To begin with, let me clarify: I don’t mean abandon your novel; I mean separate yourself from it. This has to happen eventually. For better or worse the novel you’ve written will come to term, and it will have to live (or not live) on its own, away from you.
There may be any number of reasons why you want to break up. You might feel the novel is finished. You might want to start another project. Or perhaps you simply have a publisher’s deadline that is —guess what?!—today.
I had such an enormously hard time breaking up with my novel, Thieving Forest, that I made changes up to the last very last minute, when it was already formatted for print and ebook. I lived and breathed this novel for so long that I’d begun to feel as though I could spend the rest of my life filling in details that are better filled in by the reader’s imagination as she turns the pages.
Of course, I wanted to produce the best book I possibly could. But I don’t think changing “We’ll talk tomorrow” to “We’ll talk more tomorrow” at the last minute made one whit of difference in its quality. It was all about me habitually doing what I’d been doing for the past six years. Writing, re-writing, editing, re-writing. I had to break the habit.
Like personal relationships, knowing when to break up is tricky business. Thinking back, I can see some signs that I was ready months before I finally broke up:
- I was going through the manuscript changing one word here and one word there, but nothing substantial.
- I fought the feeling that I should start all over and emphasize a different aspect of the story I wanted to tell. (In other words, write another novel altogether.)
- I spent a lot of time doing research about publishing. My actual writing time began to take up a minimal portion of my daily desk time.
- There was another story calling me, one I wanted to write.
Here’s where I ran into trouble: one of the ways I’ve learned to incorporate writing into my daily life is to make it a habit. I was used to sitting down every morning at eight o’clock with my cup of coffee and opening the same Word document that I opened the morning before. I put in my two hours, and closed the document. As a habitual person, this practice worked well for me. But starting a new document? That was a different beast altogether.
Plus, writing new material is hard! It may (it probably will) be terrible at first. I was used to knowing what my story was about, more or less. But when I begin a new project, I feel like I’m using a different part of my brain —more creative and open-ended and anything goes; less cerebral and definitely less in my control. That is the fun, exhilarating, and terrifying aspect of creative projects.
Notwithstanding my crazy urge to change a word here or there in the ebook document, once I realized that the time had come I found a few ways to trick myself into breaking up.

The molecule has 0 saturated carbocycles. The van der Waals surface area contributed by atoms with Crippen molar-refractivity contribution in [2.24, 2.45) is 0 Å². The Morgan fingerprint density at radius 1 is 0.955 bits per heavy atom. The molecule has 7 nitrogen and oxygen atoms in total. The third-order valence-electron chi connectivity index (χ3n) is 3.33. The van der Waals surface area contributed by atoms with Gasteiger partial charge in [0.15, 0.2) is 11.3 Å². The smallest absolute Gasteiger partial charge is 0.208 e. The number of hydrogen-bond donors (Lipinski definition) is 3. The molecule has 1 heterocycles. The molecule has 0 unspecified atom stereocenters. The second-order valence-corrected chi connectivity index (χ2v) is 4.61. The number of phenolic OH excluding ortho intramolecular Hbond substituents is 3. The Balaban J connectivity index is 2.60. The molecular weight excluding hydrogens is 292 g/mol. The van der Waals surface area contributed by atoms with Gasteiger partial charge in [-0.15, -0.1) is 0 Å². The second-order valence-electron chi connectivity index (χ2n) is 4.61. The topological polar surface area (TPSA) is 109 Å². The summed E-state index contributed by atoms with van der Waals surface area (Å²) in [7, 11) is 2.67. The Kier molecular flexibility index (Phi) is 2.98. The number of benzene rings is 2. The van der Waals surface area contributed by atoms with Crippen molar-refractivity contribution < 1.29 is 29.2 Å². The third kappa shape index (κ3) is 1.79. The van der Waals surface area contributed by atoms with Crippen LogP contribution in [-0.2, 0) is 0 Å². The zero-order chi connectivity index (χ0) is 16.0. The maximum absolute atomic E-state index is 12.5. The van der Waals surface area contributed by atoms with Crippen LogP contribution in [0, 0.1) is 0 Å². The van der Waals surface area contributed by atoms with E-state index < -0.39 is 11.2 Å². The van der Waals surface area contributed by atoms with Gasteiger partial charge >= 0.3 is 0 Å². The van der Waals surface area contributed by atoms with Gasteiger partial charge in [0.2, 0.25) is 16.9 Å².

- I would not let myself open the manuscript file for two weeks. Even to check how the first chapter flowed. Even to re-check the word count. Two weeks away from it—I could do that.
- I sent the novel to beta readers. Beta readers take a long time to read manuscripts. And during that time I don’t really want to change anything because I don’t want to have different versions floating around. I found that this lull was a great time to do research or do some free writes for my next book. And then, guess what? I slowly began to get invested in the new story.
- I paid someone to copyedit the book. That helped me feel as though I was in the next stage of the book’s life, the stage after writing that ushers in production and publication. Sure, in theory I could still make changes, but then I’d have to have it copyedited again. And I’m kind of a cheapskate.
- I made an arbitrary date and took myself and a friend out to lunch to celebrate the novel’s completion. I never thought things like that mattered (celebrations) until I found that they did. Even if you decide to file your novel away under “starter novel” and never pursue publication, I urge you to celebrate the end of a great learning experience and the completion of a difficult task.
I’m hoping the next time around isn’t so bad, but it probably will be. Breaking up, as the cliché goes, is hard. Very hard. But I believe you can do it with grace. And maybe next time around, I will.
Martha Conway is the author of Sugarland: A Jazz Age Mystery [Noontime Books], available via Amazon . Conway’s first novel was nominated for an Edgar Award, and her second novel, Thieving Forest, won the 2014 North American Book Award for Best Historical Fiction.
Her short fiction has been published in The Iowa Review, The Carolina Quarterly Review, The Quarterly, The Massachusetts Review, Folio, and other journals. She teaches creative writing for Stanford University’s Continuing Studies Program and UC Berkeley Extension, and is a recipient of a California Arts Council Fellowship for Creative Writing. Born in Cleveland, Ohio, she is one of seven sisters. She currently lives in San Francisco.
Find out more about her on her website: http://marthaconway.com/
Follow her on twitter @marthamconway